If you told me four years ago that I would end up in a master’s program, I probably would have laughed. I bounced around a lot before settling on the molecular biochemistry and biophysics major, sweeping through music, chemistry, even a brief stint as a history of science and medicine major. My career goals followed a similarly winding path, ranging from medical school to culinary school, and I even toyed with entering the “real world” and getting a … what’s the word … “job.”
However, it became increasingly clear to me that a lot of the traditional paths through Yale and beyond weren’t going to work for me. Medical school sounded interesting and rewarding, but was I really ready to spend eight (or more) years working towards something I felt unsure about? Not a chance. I did seriously consider culinary school as well, though whether out of genuine interest or boredom with a project at hand remains an unsolved mystery. I felt that Yale tug to do something prestigious, something that others have done before, something established, warring with my desire to find my own path and explore new frontiers after graduation, doing something fresh and different, something that would complement and enhance my Yale education, not merely supplement it.
I’ve never been more thankful for the quality of education Yale provides than in the few months since my graduation; nor did I understand some of its weaknesses as well as I do now. The equilibrium that Yale must strike is a challenging one: how to balance a liberal arts education focusing on developing the minds and analytical abilities of students, regardless of discipline, with the growing need for utilizable skills in the job market. Having studied primarily in the sciences at Yale, I became acutely aware, towards the end of my time as an undergraduate, that employers care that you’re smart and care that you’re driven, but what they really want to know is what you can do. And for many Yalies, that list is painfully short.
At Yale, I was a firm believer in going through the undergraduate experience. I didn’t focus on developing skills or learning practical knowledge that would pave the way for my future. I spent my time in dining halls, on Cross Campus and running to meetings for various extracurriculars. I disregarded my homework far too often to stomp around New Haven at the wee hours of the morning taking photos for the News. I studied a language I would never have predicted. I went abroad through opportunities that Yale made available. And because of these experiences, I was a better person, a more well-versed student, and a more aware global citizen, or so I hope. But that’s not the whole picture.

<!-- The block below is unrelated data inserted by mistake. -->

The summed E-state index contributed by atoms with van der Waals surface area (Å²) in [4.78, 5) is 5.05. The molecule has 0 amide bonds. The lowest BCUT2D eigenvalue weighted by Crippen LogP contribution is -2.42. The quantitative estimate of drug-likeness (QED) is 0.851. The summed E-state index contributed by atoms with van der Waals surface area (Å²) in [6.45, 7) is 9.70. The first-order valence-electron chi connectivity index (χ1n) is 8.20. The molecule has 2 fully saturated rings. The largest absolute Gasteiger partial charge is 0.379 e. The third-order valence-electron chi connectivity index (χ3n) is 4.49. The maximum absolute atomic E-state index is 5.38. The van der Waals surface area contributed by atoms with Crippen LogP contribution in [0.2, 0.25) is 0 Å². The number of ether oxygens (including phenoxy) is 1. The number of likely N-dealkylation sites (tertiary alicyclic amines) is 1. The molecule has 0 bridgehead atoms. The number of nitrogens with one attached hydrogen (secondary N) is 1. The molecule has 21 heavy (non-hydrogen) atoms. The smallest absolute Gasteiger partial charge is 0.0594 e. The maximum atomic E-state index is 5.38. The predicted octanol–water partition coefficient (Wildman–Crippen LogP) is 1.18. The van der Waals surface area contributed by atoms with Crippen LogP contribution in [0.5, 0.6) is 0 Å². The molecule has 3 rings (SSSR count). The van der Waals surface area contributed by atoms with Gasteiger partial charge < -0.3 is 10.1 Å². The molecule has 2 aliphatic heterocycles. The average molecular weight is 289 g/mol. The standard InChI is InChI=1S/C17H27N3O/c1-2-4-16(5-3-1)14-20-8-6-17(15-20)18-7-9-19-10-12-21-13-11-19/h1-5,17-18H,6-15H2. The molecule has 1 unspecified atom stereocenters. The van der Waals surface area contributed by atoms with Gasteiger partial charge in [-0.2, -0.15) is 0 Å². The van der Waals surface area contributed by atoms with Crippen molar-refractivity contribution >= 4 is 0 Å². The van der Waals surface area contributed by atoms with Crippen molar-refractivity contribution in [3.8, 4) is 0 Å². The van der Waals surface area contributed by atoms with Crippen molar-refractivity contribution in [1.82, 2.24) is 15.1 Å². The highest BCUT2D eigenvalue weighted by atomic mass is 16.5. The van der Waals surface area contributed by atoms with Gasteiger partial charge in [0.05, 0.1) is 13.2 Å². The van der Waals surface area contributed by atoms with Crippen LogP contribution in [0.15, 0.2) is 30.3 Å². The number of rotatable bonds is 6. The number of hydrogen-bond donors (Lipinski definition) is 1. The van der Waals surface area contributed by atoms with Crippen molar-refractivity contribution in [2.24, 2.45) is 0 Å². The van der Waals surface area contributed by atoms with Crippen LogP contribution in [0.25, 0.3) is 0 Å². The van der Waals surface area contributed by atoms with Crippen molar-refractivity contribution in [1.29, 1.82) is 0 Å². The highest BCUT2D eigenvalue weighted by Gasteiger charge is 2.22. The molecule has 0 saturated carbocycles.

The big question isn’t about what you learn at Yale. It’s not about learning skills at all. It’s not about getting a job. You have (or will soon have) an education from one of the most renowned and celebrated learning institutions that has ever existed. What are you going to do with it?
For me, graduate school was the answer. I was looking for something that would complement my Yale science background with a mixture of applied science and business and management. What I’ll be doing in a year, or two, or five, I can’t tell you (or probably even accurately predict), but I know that my Yale education will be serving me well in any case. But it’s not important to remember where you went, what you did, or how well you did it; instead, remember you have a responsibility as a Yalie to use all of the resources and opportunities at your fingertips to be the most transformative person you can be. The way to do that? That’s up to you.
Nicholas Bayless is a 2010 graduate of Ezra Stiles College and a former photography editor for the News.